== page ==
Used Vintage vs Used Entry-level Audiophile

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derspankster
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Re: Used Vintage vs Used Entry-level Audiophile

Post by derspankster » 16 Nov 2018 22:25

pivot wrote:
16 Nov 2018 21:39
derspankster wrote:
16 Nov 2018 15:44

............
Don't you think that someone with very little knowledge, but some willingness to learn, could do everything they need to do with help of folks on the forum here? ..............
Just to be clear. I am all for somebody who wants to get under the hood and tweak around. Those who wish to get better sound by investing some sweat equity should wade right in. If you look back in my posts I am sure one can see I have shared some "hands on tweaky info".

BUT......

I have been at this long enough, both in sales and as an amateur, to have seen many other folks who just want the thing to work and sound to come out. Sometimes you want to sling hot solder and sometimes you just want to listen to tunes.
When I was 10 years old I was convinced I could build a functioning rocket ship. Even made a lot of semi detailed drawings. But, that's as far as it ever got. Now, at a much more advanced age I have a much clearer idea of my capabilities.

It's important to know your limitations.

der

Issuesman666
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Re: Used Vintage vs Used Entry-level Audiophile

Post by Issuesman666 » 17 Nov 2018 03:30

Not everyone wants to mess around with old electronics.

Some people just want to play records.

vinyl master
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Re: Used Vintage vs Used Entry-level Audiophile

Post by vinyl master » 17 Nov 2018 06:58

Nigel Gomez wrote:
17 Nov 2018 03:30
Not everyone wants to mess around with old electronics.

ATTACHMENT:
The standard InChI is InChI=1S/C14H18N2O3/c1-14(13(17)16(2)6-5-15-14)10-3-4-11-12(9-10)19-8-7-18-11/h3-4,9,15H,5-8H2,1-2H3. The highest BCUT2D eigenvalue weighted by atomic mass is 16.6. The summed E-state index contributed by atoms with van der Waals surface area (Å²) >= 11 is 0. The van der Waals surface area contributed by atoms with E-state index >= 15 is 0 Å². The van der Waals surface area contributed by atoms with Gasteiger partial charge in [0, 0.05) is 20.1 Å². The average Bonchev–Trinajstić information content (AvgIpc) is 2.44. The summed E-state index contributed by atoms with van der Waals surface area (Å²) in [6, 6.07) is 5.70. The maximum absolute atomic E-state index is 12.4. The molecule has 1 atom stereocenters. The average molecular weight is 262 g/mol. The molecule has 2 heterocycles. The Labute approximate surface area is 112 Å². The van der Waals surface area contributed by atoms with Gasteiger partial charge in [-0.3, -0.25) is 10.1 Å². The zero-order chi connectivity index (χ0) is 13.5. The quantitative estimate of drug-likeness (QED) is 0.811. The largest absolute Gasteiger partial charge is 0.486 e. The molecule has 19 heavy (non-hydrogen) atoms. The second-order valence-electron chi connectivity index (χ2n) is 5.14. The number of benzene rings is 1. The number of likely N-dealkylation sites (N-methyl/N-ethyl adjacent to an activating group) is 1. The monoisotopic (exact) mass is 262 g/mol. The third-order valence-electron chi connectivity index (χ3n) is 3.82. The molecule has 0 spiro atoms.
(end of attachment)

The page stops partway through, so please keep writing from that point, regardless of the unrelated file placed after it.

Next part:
Some people just want to play records.
True, but even if I didn't mess around with them myself, I'd rather hire or pay someone to do it and do it right than buy any of these modern "turntables" pretending to be anything close to good hi-fi! A person can spend a lot of money on records nowadays and I still want to be able to play them in 20 years, and not find they've been ruined on piece of junk machine...

Yes, you can just play records, but don't expect much from many of these new turntables, unless you're willing to fork over a substantial amount of money...That's why it seems to me that vintage just makes the most sense...I'm not saying they CAN'T make a better "budget" turntable or that one isn't coming down the pike, but there is much work to do in order to get there!

Tinkaroo
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Re: Used Vintage vs Used Entry-level Audiophile

Post by Tinkaroo » 17 Nov 2018 09:42

If someone wants to buy a good quality brand new turntable then they should be prepared to pay more than a few hundred bucks for it.

I bought a new semi auto turntable with adjustable pitch, anti-skate and interchangeable headshell for $280 in 1978. I consider it pretty basic but it was good quality and still works well today after 40 years.

If they want a good quality new turntable today then be prepared to pay more than that and adjust for inflation if you want something of quality that's going to last. I looked at a new one fairly recently and it lacked a pitch control and came with a cheap cartridge. Their R&D department wasn't really open to suggestions on how to improve their product. Many online reviews these days are bogus, but people fall for them as if they are written in stone.

Issuesman666
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Re: Used Vintage vs Used Entry-level Audiophile

Post by Issuesman666 » 17 Nov 2018 13:37

I have both a new and a vintage turntable so I can see both sides of the equation.

I had to tinker a lot with my old Technics to keep it running.It was made in 1979.

Ghaasl
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Re: Used Vintage vs Used Entry-level Audiophile

Post by Ghaasl » 17 Nov 2018 13:40

pivot wrote:
16 Nov 2018 21:39
derspankster wrote:
16 Nov 2018 15:44

............
Don't you think that someone with very little knowledge, but some willingness to learn, could do everything they need to do with help of folks on the forum here? ..............
Just to be clear. I am all for somebody who wants to get under the hood and tweak around. Those who wish to get better sound by investing some sweat equity should wade right in. If you look back in my posts I am sure one can see I have shared some "hands on tweaky info".

BUT......

I have been at this long enough, both in sales and as an amateur, to have seen many other folks who just want the thing to work and sound to come out. Sometimes you want to sling hot solder and sometimes you just want to listen to tunes.
Owning a previously enjoyed turntable of a certain age is like owning a classic car. You best learn how to service it or you’ll go broke paying someone else to do the work for you.